Altice Promises Massive New Fiber Network, Again Proving Net Neutrality Didn't Stifle Broadband Investment
from the if-you-build-it-they-will-come dept
You might recall that during the fight over net neutrality rules, giant legacy ISPs (and the armies of think tankers, lobbyists and consultants paid to support their often flimsy arguments) repeatedly insisted that if net neutrality rules were passed, tubes would clog, innovation would die, and investment in broadband networks would shrivel up completely. There was no subtlety to these claims; ISP-loyal politicians and hired economists time and time again breathlessly insisted that net neutrality would be a disaster because nobody would be willing to keep building broadband networks.
In the year plus since the rules were passed, we’ve noted repeatedly how the ISPs’ own earnings reports indicate this was never really true. Investment (at least in more competitive) areas has clicked along happily, and you’d be hard pressed to find a single major ISP that has refused to upgrade its network because of “regulatory uncertainty” surrounding the FCC’s net neutrality rules. Granted, there are still major market problems caused by cable’s growing monopoly in the wake of telcos leaving the rural broadband market, but these problems have absolutely nothing to do with net neutrality.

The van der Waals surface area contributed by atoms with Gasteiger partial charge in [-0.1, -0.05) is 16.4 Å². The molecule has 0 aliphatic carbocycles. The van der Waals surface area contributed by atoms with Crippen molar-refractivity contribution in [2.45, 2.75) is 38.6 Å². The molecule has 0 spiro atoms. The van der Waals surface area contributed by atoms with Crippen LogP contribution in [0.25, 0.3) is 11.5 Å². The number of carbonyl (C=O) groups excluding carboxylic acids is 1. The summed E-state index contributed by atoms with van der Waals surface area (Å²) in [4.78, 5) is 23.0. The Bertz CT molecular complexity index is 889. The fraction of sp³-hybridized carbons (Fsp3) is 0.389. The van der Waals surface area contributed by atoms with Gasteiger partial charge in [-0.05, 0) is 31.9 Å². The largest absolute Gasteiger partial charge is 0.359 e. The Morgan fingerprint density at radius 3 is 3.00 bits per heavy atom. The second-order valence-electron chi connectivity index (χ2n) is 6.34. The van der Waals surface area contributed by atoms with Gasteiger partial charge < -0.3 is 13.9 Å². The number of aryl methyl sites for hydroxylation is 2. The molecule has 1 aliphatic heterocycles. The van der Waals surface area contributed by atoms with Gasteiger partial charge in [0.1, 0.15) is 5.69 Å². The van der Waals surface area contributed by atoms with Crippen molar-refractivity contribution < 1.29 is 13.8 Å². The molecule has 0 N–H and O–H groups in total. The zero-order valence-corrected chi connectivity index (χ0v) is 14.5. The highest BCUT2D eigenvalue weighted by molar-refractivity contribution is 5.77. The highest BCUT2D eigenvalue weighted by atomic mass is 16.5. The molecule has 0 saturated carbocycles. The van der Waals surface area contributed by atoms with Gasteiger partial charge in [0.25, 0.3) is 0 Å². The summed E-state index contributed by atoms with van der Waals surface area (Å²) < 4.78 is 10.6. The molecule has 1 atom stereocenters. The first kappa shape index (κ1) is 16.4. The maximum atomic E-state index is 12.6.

In fact, in some areas, we’re seeing more investment than ever. Wireless providers certainly aren’t restricting their spending as they buy spectrum and prepare to deploy massive fifth generation (5G) wireless networks. French ISP Altice has also been spending billions to gobble up ISPs here in the US (Cablevision, Suddenlink), and last week it issued a surprise announcement indicating that it planned to bypass less expensive DOCSIS 3.1 cable broadband upgrades — and instead deploy fiber to the home service to the lion’s share of the company’s new American footprint:
“The company?s five-year deployment schedule will begin in 2017, and the company expects to reach all of its Optimum footprint and most of its Suddenlink footprint during that timeframe. Initial rollout markets will be announced in the coming months. In addition to delivering a superior customer experience for the long term, the new architecture will result in a more efficient and robust network with a significant reduction in energy consumption. Altice expects to reinvest efficiency savings to support the buildout without a material change in its overall capital budget.”
So again, if net neutrality had made the US broadband regulatory environment so damn unpalatable, why would a French ISP be investing billions to upgrade its network to fiber to the home? Why would Comcast be happily deploying gigabit broadband across its entire footprint? Why would Verizon be promising to deploy FiOS to Boston? Why would Google and Facebook be investing in all manner of alternate broadband delivery ranging from millimeter wireless to drone?
Because the ISPs and their loyal PR foot soldiers were lying through their teeth about net neutrality’s impact on broadband investment. Granted this may all be a moot point thanks to an incoming Trump-controlled FCC that wants to gut net neutrality rules entirely, but these distortions and falsehoods are worth remembering the next time we inevitably find ourselves back here once again trying to defend basic rules of a fair and open internet.